The Brain drain continues. David Miliband, the geeky brother, the one with personality, fully formed ideas and a smidgen of decency about him, has decided to throw in the towel. There is no future in Labour for such a man. Hopefully, there is no future in Labour. Full Stop. The next election will see the comedic creatures of Ed Miliband and Ed Balls still side by side. At least the cartoonists will be delighted. The Tory party too.
The inevitable by-election in South Shields will see a full return to old Labour, the Union hard men uniting behind the chosen one.
South Shields has changed since the days of the Jarrow march and men whose wives pawned their Sunday suit on a Monday morning to feed the bairns. The last ship builder closed in 1984, the last coal mine in 1993. These days the workforce is more likely to be employed in a call centre, and where once the unemployment rate was the highest in the UK, it is now a more respectable 7.8%. Coca Cola, Marks and Spencer’s, Vodophone, all vie with each other to snap up anybody prepared to work. These aren’t necessarily the sort of companies that attract the type of people likely to blindly vote labour because of their working conditions. They may have other concerns.
Already UKIPs odds have been slashed from 20/1 to 7/1 to win in South Shields. Cllr. David Potts, the former Conservative councillor, has joined UKIP and become their first UKIP councillor in South Tyneside. They will be hoping to build on that start.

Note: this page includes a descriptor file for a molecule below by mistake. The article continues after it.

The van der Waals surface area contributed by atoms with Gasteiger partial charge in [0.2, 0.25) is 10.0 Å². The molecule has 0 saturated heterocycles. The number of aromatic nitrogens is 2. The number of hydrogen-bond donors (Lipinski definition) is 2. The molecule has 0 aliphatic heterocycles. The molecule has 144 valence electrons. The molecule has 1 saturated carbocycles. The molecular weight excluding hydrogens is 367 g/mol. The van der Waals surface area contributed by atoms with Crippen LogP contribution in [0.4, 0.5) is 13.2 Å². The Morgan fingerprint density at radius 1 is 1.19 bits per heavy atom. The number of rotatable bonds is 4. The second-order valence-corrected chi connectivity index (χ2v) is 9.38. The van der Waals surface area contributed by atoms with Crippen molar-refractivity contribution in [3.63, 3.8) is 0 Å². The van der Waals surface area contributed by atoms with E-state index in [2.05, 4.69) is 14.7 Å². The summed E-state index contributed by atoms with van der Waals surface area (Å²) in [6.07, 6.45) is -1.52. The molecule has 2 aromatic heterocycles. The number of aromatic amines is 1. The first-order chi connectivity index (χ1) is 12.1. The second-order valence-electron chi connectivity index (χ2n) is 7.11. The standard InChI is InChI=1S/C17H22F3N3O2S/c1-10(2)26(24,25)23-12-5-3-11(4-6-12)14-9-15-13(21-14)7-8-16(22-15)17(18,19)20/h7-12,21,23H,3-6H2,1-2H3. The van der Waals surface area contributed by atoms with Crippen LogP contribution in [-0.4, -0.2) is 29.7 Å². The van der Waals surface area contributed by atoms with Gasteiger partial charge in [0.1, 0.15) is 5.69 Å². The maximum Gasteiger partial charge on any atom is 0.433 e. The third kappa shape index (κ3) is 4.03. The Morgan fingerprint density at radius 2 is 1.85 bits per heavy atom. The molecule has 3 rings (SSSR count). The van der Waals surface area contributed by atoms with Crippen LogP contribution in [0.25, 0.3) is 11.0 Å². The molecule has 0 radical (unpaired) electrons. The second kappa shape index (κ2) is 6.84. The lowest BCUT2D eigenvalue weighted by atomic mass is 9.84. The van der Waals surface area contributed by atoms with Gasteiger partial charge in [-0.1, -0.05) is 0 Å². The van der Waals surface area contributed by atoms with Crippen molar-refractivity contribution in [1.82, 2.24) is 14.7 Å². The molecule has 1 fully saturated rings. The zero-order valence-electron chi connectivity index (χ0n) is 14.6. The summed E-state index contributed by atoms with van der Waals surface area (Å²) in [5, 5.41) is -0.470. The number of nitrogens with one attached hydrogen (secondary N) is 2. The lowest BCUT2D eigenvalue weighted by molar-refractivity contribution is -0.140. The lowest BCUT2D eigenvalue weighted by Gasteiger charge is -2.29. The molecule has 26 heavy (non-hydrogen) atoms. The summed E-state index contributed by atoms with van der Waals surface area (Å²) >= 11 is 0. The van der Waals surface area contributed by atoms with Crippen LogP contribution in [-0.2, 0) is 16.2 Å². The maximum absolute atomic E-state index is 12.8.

Though ironically, South Shields was one of the most successful examples of immigration in British life.
Back in 1909, the local ship building industry was creating a shortage of sailors, and sailors from Yemeni were encouraged to make their home in the area. Tramp steamers – ships that plied irregular routes and required crew willing to work for long periods – were unattractive to European sailors. Into this breach Yemeni workers willingly stepped from what had recently become the Aden British protectorate. Because civic authorities feared cultural mixing, seamen of all nationalities were barred by law from residing in private lodgings with local families. T’was ever thus. They established their own lodging houses, which quickly became a hub for financial transactions, and news of upcoming jobs – though these were mainly below decks, shoveling coal into the furnaces. Near 700 of them perished during the war, unable to escape the torpedoes from their place in the bowels of their ships. When the war ended, instead of being regarded as returning servicemen or British subjects with rights, they were reclassified as ‘coloured aliens’, barred from receiving welfare and sometimes deported. With a depressed shipping industry and a labour market bloated by demobilised British service personnel, Arab seamen even became the targets of popular hostility.
Thus began one of the very first Muslim communities in Britain. By some estimates, more than one-third of the town’s 1911 population was born outside England or born to immigrant parents.
Possibly not the best place in the world for UKIP to campaign on an anti-immigration ticket….